Common Tire Sizes. Model 9024e Rim Clamp Tire Changer. Carlisle Tractor Tires

Common Tire Sizes

common tire sizes
    tire sizes
  • (Tire size) Information displayed on the sidewall of a tire that includes its prefix and information about its dimensions, load capacity and speed rating.
  • (Tire size) Tire code or Tyre code - Automobile tires are described by an alphanumeric code, which is generally molded into the sidewall of the tire. This code specifies the dimensions of the tire, and some of its key limitations, such as load-bearing ability, and maximum speed.
  • (Tire sizing) Plus sizing is the practice of changing a specific tire to a larger size while compensating with reductions in other aspects of the tire's size so that the new tire has the same diameter and circumference as the original tire to prevent any changes in speedometer accuracy, torque
  • (in the Christian Church) A form of service used for each of a group of occasions
  • park: a piece of open land for recreational use in an urban area; "they went for a walk in the park"
  • belonging to or participated in by a community as a whole; public; "for the common good"; "common lands are set aside for use by all members of a community"
  • having no special distinction or quality; widely known or commonly encountered; average or ordinary or usual; "the common man"; "a common sailor"; "the common cold"; "a common nuisance"; "followed common procedure"; "it is common knowledge that she lives alone"; "the common housefly"; "a common
  • A piece of open land for public use, esp. in a village or town

be aware 83/365
be aware 83/365
Well firstly I am standing here topless not to be arty but to get you ladies thinking about checking your breasts. October is not too far away so I thought I would get in early before the official National Breast Cancer Awareness month when you see an abundance of pink merchandise in all the stores raising awareness and money for breast cancer research. I volunteer a lot of time to cancer and breast cancer research organisations. Breast cancer has been a large part of my life and still is. So far my mum has battled it and won(she has been clear for about two years now). But two of my friends mother's have not been soo lucky and I have had to say good-bye to two amazing women. One of my closest friends is still battling it and she is the most amazing and inspirational person ever - she is my hero!!!! And her strength to fight and also to raise awareness to the cause by lobbying etc is nothing but amazing.... So ladies please check things out once in a while... and gentlemen that may read this ; I am sure you may have a special women in your life - so checking things are ok can be fun!! But I guess if we are talking about your mum or sis ; a friendly reminder is always good... As we all lead busy lives and tend to forget to look after ourselves. Anyway thought I would post some early detection tips I found; One of the earliest signs of breast cancer can be an abnormality that shows up on a mammogram before it can be felt. The most common signs of breast cancer are a lump in the breast; abnormal thickening of the breast; or a change in the shape or color of the breast. Finding a lump or change in your breast does not necessarily mean you have breast cancer. Additional changes that may also be signs of breast cancer include: Any new, hard lump or thickening in any part of the breast Change in breast size or shape Dimpling or puckering of the skin Swelling, redness or warmth that does not go away Pain in one spot that does not vary with your monthly cycle Pulling in of the nipple Nipple discharge that starts suddenly and appears only in one breast An itchy, sore or scaling area on one nipple And obviously if you notice any of the above changes depending on your age make an appointment for a mammogram or ultrasound. Or just see your local GP for starters!!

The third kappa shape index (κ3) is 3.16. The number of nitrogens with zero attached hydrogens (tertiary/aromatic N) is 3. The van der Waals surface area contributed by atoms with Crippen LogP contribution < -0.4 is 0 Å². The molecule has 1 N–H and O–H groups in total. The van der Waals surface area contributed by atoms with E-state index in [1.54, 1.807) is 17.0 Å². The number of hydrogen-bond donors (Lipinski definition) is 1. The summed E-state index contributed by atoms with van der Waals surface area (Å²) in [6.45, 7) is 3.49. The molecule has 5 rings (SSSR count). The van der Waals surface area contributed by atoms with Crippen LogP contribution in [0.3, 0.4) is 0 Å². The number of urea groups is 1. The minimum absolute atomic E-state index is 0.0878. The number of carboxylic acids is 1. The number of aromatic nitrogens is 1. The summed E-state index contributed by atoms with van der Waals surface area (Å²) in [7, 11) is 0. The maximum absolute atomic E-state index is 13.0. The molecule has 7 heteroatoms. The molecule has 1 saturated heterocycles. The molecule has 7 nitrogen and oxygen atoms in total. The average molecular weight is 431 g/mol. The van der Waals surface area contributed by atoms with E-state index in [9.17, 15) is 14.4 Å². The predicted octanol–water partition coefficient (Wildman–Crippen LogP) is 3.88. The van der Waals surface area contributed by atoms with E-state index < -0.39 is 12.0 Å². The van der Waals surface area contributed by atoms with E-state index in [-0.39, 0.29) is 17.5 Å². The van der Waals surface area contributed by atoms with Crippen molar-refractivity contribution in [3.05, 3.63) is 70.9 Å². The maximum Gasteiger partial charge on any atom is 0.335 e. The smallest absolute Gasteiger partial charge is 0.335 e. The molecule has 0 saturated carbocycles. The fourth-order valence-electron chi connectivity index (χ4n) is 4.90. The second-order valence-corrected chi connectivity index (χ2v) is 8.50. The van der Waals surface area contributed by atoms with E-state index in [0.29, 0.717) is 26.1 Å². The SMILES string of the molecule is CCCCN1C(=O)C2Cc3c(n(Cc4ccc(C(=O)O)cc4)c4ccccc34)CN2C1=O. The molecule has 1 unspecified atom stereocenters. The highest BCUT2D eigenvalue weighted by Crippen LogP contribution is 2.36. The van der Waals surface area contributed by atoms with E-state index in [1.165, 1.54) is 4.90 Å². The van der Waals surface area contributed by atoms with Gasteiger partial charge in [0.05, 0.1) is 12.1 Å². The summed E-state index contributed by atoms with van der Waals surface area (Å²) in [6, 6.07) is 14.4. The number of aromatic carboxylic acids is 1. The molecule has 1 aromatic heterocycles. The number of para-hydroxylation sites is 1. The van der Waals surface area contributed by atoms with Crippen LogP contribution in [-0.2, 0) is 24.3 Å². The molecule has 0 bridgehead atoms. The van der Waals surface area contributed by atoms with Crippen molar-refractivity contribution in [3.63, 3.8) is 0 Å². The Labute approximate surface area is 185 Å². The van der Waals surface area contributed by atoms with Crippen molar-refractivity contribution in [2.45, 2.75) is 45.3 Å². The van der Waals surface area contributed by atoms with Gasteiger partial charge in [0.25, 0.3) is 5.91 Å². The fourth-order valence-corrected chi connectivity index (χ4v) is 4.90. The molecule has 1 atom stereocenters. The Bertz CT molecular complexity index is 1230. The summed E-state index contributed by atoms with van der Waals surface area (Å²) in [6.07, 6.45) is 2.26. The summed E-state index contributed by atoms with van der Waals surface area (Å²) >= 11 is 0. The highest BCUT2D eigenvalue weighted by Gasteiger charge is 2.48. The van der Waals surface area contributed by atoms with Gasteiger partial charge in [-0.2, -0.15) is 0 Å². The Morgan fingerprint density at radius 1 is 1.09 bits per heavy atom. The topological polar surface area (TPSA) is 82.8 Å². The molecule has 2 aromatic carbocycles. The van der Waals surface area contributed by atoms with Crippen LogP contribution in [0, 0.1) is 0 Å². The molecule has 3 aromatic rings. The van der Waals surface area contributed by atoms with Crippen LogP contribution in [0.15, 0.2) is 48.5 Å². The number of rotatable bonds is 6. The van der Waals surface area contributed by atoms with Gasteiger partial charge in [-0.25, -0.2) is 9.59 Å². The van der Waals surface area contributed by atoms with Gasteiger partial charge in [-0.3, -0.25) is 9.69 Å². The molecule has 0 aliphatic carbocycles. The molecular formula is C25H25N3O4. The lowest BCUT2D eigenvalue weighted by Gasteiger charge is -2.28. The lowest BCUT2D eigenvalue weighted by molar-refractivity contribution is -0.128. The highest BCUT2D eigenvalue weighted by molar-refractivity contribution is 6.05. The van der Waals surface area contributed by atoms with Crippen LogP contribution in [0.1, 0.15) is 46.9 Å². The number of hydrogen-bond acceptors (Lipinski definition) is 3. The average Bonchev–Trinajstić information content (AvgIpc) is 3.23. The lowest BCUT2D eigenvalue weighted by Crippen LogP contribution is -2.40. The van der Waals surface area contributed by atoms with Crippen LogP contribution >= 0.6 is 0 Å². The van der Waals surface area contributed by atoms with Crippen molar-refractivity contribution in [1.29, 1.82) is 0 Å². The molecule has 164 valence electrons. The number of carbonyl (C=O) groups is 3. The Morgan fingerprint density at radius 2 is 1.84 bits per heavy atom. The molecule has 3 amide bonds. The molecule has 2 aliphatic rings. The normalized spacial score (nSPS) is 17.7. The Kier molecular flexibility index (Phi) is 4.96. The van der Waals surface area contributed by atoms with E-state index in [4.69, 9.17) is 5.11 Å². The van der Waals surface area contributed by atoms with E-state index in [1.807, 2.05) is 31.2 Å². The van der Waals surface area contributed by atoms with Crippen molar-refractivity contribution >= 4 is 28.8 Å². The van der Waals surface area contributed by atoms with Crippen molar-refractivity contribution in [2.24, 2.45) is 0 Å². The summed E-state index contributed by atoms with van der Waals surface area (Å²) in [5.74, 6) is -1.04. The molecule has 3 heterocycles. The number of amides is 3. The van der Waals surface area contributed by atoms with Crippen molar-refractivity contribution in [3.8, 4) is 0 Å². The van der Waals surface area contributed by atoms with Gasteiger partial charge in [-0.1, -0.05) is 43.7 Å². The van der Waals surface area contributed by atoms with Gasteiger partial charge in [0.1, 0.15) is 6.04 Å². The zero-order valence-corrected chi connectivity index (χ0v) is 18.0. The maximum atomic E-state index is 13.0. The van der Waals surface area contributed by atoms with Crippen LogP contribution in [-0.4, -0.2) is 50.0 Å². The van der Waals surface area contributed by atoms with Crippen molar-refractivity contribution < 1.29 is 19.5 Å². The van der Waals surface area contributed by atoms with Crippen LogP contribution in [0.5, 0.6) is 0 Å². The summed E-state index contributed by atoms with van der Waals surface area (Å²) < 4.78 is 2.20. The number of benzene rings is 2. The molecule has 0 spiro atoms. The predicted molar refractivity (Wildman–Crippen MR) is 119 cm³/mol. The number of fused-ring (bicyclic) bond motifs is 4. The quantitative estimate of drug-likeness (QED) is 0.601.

This is a tiring exercise 10/12
This is a tiring exercise 10/12
White-headed Vulture, Aegypius occipitalis 78-84 cm. This is a sequence of events, taken in the Kruger National Park in April 2006 between Satara and Lethaba with a D200 and 200-400 F4 G VR lens +1.4X TC on a Wimberley Head on a Cam-steady car window support off the door of my vehicle. Some cropping The male was busy eating some kill? or road kill in the top of this dead tree, maybe 10 meters above the ground and quite far from the road. The small size of these large birds gives an indication of the distance – I often wander why one sees these great sightings just outside the reach of you longest lens for really killing photographs? He was stuffing his face, with the female forgotten in a tree some distance behind him, towards his right side. I took nearly 300 photographs of him eating. It was while I was concentrating on him, that the female flew-in, then flew-up to the male, maybe to get a piece of the tail he was trying to swallow. This was when he took off to the tree next to him, and she landed, looked at the fur in the tree, then set-off towards his tree, where upon he flew back to the first tree, all the while holding on to his price packet. Note the fur flying in most of the pictures. He swallowed and regurgitated that spine and tail maybe ten times. Eventually, my wife had enough of the action and heat, and we had to leave. In nearly 20 years of visiting this park, this is only the third time that we have seen these vultures and the first time I could lay a lens on them. They are not common, and one seldom see male and female together like here to note the plumage difference between the sexes. Habitat – thornveld and savannah, solitary bird, rare outside large game reserves. These pictures have more of an educational value than being really high quality nature photography, but I post it anyway because I feel this is such an unusual sight and that wild and FREE.

common tire sizes
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